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Consumers are looking for more than low prices. They want a better customer experience (CX) and are willing to pay for it.

While retail giants such as WalMart and Amazon have both risen to success by reducing their price, 81 percent of customers indicate that they’re willing to pay more online and in-store for a superior customer experience, according to a recent Capgemini report. "The Disconnected Customer: What Digital CX Leaders Teach Us About Reconnecting with Customers,” also found 90 percent of companies believed that their organizations’ Net Promoter Score for measuring customer satisfaction had increased by five points over the past three years, but only 54 percent of consumers agreed.

Clearly, there is a gap in perception between customers and retailers, but there are a number of ways brands can enhance the customer experience that consumers are willing to pay for. 

If you're looking for ways to improve the experience of your customers, these five CX trends are a good starting point for inspiration.

Creating teachable moments

In an era where consumers can learn about products online and purchase them with a click, there’s still room for physical stores to educate their customers.

Cosmetics retailer Sephora is doing both. Online, customers can watch how-to videos and get beauty advice via its branded Beauty Talk community, but for those who go to a physical store, Sephora offers beauty classes that cover skincare and makeup topics, and get makeovers from expert artists. The hands-on education offers an experience consumers can’t can get in front of a computer.

Streamlining the purchase process

Consumers want simplicity. Many retailers, including WalMart, enable shoppers to bypass traditional cashiers by using self-checkout kiosks, something Amazon GO has made standard in its prototype grocery store. It offers similar value through its one-click checkout online.

Apple has also streamlined the buying experience by enabling consumers to walk merchandise out of their stores without interacting with a cashier or a kiosk. Customers simply use an app on their phone to pay.

Eliminating the number of steps to pay streamlines the customer experience and makes it easy for them to select their payment option of choice. Apple is starting to let customers pay for iTunes purchases with PayPal in some countries, and many retailers are offering newer payment options using a smartphone such as Apple Pay and Google Wallet.

Making your customer the hero

News media organization POLITICO has opted to make its customers the center of its focus through an insight community that now has 5,000 members.

According to, POLITICO is putting customers in the driver’s seat to guide coverage of issues, the design new products and the creation new beats. The direct feedback loop is both part of the CX as well as a means for readers to let Politico know what they’re expecting. In turn, POLITICO can potentially anticipate what readers want in advance based on the insights they glean.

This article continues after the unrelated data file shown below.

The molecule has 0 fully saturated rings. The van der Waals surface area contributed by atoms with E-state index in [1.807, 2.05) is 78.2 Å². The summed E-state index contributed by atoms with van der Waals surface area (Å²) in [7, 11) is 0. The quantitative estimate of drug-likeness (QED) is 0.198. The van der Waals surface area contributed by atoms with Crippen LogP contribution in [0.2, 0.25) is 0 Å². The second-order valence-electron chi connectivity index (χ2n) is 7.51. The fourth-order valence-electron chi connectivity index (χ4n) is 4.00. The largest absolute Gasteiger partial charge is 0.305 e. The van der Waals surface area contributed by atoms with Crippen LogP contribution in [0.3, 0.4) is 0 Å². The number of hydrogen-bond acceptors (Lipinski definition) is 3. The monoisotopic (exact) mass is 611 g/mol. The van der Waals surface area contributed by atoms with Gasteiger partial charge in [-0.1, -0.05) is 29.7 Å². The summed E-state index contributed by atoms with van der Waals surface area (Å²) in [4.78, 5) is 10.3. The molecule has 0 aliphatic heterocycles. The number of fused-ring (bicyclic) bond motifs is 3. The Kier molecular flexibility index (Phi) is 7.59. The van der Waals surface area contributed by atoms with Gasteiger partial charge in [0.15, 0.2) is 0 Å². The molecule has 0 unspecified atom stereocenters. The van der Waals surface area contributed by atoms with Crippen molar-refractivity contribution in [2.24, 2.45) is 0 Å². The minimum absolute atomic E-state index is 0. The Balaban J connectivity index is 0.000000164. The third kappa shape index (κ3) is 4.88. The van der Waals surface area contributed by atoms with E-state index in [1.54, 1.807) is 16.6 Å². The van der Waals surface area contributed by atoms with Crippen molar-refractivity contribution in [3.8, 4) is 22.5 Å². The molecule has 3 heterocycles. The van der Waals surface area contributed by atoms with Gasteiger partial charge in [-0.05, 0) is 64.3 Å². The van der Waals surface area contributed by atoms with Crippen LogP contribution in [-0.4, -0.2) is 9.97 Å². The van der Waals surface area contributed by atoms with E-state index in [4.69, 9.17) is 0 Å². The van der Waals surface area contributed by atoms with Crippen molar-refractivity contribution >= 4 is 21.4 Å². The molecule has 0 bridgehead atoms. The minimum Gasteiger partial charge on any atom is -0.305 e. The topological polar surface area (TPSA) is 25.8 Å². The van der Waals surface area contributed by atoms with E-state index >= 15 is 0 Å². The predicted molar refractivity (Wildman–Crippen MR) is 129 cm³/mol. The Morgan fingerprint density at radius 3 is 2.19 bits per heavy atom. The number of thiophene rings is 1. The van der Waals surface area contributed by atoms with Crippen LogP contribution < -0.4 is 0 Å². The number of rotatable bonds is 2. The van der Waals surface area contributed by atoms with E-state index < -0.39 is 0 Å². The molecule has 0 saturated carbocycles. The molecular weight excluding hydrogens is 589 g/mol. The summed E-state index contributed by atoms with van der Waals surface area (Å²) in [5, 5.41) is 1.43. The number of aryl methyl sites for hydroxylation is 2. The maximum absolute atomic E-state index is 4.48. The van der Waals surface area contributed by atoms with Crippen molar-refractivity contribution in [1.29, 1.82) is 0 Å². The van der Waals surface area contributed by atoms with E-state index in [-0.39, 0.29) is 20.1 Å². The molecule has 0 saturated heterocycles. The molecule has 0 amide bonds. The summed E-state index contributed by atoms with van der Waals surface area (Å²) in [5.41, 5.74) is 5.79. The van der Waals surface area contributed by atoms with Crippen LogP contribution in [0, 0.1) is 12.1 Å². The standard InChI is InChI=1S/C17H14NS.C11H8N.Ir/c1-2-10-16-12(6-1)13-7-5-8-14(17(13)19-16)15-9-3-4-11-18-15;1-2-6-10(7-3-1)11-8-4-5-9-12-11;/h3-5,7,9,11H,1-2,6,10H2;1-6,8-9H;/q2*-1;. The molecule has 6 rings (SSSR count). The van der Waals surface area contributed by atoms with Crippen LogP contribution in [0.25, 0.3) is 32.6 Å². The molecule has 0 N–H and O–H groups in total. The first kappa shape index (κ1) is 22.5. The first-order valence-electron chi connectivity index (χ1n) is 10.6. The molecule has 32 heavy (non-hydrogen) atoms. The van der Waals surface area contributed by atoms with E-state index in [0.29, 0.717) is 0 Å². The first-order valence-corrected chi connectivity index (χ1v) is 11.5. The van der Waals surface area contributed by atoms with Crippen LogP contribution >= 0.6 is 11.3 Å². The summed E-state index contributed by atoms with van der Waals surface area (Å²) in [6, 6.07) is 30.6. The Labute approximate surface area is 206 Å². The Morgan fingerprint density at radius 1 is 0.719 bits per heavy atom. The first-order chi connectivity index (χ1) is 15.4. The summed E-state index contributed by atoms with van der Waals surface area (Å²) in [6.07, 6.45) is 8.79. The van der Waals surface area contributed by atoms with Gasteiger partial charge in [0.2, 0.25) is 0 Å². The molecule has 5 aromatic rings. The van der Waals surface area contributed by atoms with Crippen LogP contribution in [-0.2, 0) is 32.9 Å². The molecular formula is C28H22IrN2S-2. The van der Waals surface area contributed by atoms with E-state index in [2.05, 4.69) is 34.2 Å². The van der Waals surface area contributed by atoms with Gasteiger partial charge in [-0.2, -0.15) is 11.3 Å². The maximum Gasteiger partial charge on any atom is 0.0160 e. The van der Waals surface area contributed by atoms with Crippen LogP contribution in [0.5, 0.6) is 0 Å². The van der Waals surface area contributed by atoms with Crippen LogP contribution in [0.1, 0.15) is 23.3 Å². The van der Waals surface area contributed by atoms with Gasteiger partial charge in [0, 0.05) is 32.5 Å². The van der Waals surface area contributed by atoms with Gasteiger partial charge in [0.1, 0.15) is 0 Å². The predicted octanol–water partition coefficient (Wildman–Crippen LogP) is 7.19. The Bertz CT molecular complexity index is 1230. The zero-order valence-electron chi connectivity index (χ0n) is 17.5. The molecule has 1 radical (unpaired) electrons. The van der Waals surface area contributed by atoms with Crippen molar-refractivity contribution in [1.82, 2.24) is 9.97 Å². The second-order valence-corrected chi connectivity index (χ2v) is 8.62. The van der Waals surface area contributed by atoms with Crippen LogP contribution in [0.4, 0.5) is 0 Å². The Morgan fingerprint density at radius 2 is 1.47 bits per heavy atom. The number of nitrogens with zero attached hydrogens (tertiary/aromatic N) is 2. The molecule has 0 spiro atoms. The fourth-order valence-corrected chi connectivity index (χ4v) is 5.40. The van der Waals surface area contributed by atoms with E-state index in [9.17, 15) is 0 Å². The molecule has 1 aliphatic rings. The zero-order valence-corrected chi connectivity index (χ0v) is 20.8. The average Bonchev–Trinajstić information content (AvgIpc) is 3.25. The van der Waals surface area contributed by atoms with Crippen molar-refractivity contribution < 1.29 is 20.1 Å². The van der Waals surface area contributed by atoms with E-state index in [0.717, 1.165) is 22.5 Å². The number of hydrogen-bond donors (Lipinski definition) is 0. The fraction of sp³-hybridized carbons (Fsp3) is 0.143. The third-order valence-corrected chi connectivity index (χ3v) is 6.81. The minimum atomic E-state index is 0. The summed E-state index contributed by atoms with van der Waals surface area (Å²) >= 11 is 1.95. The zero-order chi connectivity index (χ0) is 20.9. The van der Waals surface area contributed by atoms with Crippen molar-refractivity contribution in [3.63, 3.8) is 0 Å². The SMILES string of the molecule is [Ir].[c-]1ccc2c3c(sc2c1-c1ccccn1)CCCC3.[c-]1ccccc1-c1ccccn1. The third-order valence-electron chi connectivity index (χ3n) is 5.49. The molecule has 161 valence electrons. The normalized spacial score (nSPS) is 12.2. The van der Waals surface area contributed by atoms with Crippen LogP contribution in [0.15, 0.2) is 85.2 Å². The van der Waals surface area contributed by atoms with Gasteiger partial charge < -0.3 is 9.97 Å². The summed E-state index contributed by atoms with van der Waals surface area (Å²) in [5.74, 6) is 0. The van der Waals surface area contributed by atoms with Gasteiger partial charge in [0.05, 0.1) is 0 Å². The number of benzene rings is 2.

Investing in employee experience

If your employees are happier, your customers are likelier to be happy too. Research shows the CX is tightly connected to the interactions they have with your staff. Taco Bell, for example, is working to better understand its employees by implementing technology that asks front-line staff for regular feedback. Its aim is to unlock actionable insight about the company’s culture and measure employee engagement.

Remuneration is a strong contributor. Rather than hurting its bottom line, McDonald’s decision to increase wages led soaring sales last year and demonstrates how front-line workers are at the heart of the customer experience.

Ultimately, the culture of your organization is reflected in your employees and will inevitably impact the customer experience.

Reimagining the offline experience

Despite reports traditional bricks-and-mortar stores are struggling (and some are), many are more profitable than online stores.

Established retail brands are all redefining the physical store experience to create a more compelling CX that shoppers will value. The move to more “experiential retailing” has prompted Lululemon to open HUB Seventeen in Manhattan, a community-gathering space where shoppers can take yoga classes or enjoy art and music. Meanwhile, Nike’s SoHo store features a half-basketball court, a soccer trial zone and “smart” treadmills that capture people’s running stats. Not to be outdone, Adidas opened a four-level, “stadium retail concept” store in Manhattan that includes a personal fitness consultation area, a customization section and locker room-style changing rooms.

It makes sense to tie the offline experience with the online. Crate & Barrel overhauled its popular registry program so customers could fluidly start or finish the process in-store, in-app or online, while Starbucks saw a 12 percent increase in revenue of after launching its mobile ordering service so customers have their orders waiting for them when they enter the store.

Consumers value consistency

While retailers must take note of trends that affect their business, improving CX is more effective for building long-term relationships rather than latching onto fads. Consumers will ultimately pay a premium for a consistent experience across all channels.

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Kelvin Claveria

Kelvin Claveria was the former Content Marketing Manager and was responsible for Vision Critical's blog and social media marketing program. Before joining Vision Critical's global marketing team, Kelvin worked at Dunn PR, a Vancouver-based public relations firm. His experience includes working with lifestyle, real estate, and non-profit clients to develop social media marketing and PR strategies. Kelvin has a Bachelor of Business Administration from SFU's Beedie School of Business.
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